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Scientists regenerate frog's lost leg.

The chance of restoring function through natural regeneration remains out of reach for millions of individuals who have lost limbs due to causes ranging from diabetes to trauma. Salamanders and superheroes are the only creatures who can regrow their legs and limbs.

Scientists from Tufts University and Harvard University's Wyss Institute released a study in the journal Science Advances that brings us one step closer to the aim of regenerative medicine.

The researchers used a five-drug cocktail administered in a silicone wearable bioreactor dome that seals in the elixir over the stump for just 24 hours to promote recovery of a severed leg in adult frogs who are naturally unable to regenerate limbs. After that quick therapy, an 18-month period of regrowth begins, restoring function to the limb.

Salamanders, starfish, crabs, and lizards are among the species that can fully regenerate at least some of their limbs. Flatworms may even be dismantled into individual pieces, with each piece reassembling an entire organism. Humans have the ability to close wounds with new tissue growth, and our livers have the amazing, almost flatworm-like ability to regenerate to full size after a 50% loss.

However, in humans and mammals, the loss of a large and structurally complicated limb, such as an arm or leg, cannot be recovered by any natural regeneration process. In fact, we often cover severe wounds with an amorphous mass of scar tissue to protect them from further blood loss and infection, as well as to prevent them from growing.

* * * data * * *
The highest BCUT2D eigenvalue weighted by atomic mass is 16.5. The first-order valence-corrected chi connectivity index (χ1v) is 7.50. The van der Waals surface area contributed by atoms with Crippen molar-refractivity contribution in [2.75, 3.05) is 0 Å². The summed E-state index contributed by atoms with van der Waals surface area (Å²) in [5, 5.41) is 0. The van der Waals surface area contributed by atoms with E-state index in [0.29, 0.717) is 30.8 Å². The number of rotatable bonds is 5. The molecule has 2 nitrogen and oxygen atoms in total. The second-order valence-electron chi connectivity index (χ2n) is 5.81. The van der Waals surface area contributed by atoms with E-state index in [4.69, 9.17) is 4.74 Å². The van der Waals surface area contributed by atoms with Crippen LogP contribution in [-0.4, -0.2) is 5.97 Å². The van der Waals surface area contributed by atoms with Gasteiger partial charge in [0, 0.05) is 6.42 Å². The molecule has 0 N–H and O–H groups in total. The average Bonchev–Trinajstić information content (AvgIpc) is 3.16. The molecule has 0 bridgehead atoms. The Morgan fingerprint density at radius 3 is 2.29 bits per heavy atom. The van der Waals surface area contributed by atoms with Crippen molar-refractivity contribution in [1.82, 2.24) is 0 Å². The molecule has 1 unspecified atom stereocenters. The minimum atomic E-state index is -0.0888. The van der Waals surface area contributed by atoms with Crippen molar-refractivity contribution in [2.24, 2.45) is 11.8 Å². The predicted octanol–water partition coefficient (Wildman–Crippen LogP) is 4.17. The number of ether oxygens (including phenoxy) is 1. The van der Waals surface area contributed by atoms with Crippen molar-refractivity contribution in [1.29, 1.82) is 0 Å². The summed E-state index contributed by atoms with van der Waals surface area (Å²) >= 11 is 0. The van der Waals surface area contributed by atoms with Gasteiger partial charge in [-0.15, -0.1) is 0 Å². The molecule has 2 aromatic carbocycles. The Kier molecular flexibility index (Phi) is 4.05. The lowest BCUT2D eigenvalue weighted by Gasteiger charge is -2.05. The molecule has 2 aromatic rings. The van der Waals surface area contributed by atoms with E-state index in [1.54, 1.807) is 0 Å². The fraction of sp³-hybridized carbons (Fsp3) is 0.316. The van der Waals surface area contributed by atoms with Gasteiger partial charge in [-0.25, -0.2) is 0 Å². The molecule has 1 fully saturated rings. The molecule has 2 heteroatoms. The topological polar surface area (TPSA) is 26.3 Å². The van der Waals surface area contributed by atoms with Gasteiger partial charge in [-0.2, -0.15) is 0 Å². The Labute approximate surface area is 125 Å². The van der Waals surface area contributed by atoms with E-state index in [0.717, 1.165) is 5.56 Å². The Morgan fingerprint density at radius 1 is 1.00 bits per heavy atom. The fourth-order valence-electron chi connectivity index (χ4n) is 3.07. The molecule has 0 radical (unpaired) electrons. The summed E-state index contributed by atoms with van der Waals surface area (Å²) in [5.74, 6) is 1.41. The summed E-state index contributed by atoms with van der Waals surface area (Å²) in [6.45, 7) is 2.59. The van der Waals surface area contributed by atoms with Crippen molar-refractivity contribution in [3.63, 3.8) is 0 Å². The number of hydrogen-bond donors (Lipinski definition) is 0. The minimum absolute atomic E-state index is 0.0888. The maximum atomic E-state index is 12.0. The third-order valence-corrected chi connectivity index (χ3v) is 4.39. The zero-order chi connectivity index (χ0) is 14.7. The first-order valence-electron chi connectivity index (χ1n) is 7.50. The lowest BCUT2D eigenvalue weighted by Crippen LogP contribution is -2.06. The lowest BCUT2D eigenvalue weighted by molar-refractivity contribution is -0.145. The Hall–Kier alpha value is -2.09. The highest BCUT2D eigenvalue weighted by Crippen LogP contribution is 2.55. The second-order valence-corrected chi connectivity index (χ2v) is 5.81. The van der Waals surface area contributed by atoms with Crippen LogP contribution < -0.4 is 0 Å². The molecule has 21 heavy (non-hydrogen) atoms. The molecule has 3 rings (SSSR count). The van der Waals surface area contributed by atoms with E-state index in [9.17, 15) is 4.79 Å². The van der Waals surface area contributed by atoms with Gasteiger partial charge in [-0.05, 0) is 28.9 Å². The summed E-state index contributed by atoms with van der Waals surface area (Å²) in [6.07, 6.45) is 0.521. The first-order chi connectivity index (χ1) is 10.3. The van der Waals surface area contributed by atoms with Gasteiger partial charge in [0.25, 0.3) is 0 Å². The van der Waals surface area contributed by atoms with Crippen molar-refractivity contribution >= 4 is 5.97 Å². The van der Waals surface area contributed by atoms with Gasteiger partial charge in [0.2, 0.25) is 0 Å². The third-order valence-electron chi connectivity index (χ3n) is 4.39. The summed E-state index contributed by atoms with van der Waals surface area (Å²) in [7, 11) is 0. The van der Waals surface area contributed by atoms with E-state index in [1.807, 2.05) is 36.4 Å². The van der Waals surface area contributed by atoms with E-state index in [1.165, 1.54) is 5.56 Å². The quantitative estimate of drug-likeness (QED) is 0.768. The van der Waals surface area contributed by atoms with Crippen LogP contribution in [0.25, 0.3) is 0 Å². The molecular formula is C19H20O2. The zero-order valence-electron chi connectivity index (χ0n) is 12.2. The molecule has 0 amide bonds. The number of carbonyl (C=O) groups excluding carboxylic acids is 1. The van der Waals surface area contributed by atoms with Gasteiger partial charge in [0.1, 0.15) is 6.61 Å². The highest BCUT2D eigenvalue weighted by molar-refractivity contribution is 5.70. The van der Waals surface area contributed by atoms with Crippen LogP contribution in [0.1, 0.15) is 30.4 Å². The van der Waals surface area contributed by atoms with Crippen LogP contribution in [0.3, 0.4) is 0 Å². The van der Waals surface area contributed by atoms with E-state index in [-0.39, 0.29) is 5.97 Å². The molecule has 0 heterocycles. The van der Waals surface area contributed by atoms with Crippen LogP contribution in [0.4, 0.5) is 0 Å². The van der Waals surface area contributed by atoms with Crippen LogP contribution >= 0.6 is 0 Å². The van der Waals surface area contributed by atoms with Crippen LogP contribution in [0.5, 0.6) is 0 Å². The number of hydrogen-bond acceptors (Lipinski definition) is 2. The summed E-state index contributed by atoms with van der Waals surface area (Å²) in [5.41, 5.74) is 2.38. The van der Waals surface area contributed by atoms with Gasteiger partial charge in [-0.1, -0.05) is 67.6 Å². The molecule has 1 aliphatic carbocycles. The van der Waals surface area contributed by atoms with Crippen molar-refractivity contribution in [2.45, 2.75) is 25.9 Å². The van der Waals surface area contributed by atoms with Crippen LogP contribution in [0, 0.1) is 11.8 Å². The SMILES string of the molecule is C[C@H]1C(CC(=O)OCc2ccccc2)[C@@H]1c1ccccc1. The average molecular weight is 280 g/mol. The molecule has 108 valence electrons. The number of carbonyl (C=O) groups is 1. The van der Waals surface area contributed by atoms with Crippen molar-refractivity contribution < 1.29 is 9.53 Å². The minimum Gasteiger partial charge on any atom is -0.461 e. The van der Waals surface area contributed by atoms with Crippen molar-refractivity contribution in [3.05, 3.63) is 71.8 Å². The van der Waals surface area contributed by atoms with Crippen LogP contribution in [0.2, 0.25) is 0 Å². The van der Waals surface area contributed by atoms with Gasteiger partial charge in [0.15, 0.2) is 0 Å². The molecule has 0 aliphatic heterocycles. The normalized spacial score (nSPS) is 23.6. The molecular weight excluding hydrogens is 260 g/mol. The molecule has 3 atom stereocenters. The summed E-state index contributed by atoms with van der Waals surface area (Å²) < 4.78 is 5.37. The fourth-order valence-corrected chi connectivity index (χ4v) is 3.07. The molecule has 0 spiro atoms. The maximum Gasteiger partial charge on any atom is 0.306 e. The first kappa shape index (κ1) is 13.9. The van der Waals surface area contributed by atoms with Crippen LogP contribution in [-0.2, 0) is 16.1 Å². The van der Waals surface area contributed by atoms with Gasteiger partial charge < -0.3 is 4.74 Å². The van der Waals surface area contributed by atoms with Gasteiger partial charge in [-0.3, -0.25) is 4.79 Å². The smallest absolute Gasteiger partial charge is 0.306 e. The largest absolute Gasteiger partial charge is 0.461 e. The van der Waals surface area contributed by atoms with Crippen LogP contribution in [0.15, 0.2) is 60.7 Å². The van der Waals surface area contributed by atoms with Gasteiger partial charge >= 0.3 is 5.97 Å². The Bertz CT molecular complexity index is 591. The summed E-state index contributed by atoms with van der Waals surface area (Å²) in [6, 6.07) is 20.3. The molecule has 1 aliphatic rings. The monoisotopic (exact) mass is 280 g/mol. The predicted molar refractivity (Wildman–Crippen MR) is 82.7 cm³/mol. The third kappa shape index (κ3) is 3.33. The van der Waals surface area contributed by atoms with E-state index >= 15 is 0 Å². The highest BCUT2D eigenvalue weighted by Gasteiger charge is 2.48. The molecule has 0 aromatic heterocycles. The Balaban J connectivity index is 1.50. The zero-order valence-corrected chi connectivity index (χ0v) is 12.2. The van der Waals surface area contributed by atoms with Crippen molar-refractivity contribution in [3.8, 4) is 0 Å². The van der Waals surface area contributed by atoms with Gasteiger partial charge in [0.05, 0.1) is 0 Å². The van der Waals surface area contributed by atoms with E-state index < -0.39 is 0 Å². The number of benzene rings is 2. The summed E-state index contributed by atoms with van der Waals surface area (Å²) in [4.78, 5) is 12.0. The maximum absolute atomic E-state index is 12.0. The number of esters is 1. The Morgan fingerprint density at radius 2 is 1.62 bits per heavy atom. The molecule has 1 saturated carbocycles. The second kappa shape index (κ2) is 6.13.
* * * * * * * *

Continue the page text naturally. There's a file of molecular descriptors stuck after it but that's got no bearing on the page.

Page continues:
Getting the Regeneration Process 

Tufts researchers used a silicone cap called a BioDome to encase the wound in a silk protein gel infused with the five-drug cocktail, which activated the healing process in African clawed frogs.

Each medicine served a different objective, such as reducing inflammation, suppressing collagen formation that leads to scarring, and boosting new nerve fibre, blood vessel, and muscle growth. The bioreactor and the combination created a local environment and signals that tilted the scales away from the natural propensity to seal off the stump and toward the regenerative process.

Many of the treated frogs showed significant tissue growth, re-creating a nearly totally functional leg, according to the researchers. The new limbs contained bone structure that was comparable to that of a real limb, a larger complement of interior tissues (including neurons), and many "toes" that sprouted from the limb's end, albeit without the support of underlying bone.

The regrown limb moved and responded to stimuli such as a stiff fiber's touch, and the frogs were able to use it to swim through water and move like a normal frog.

"It's wonderful to see that the medications we chose were contributing to the creation of a nearly complete limb," said Nirosha Murugan, a research affiliate at Tufts' Allen Discovery Center and the paper's first author. "The fact that only a brief exposure to the medications was required to start a months-long regeneration process shows that frogs and possibly other animals have dormant regenerating capacities that can be put into action."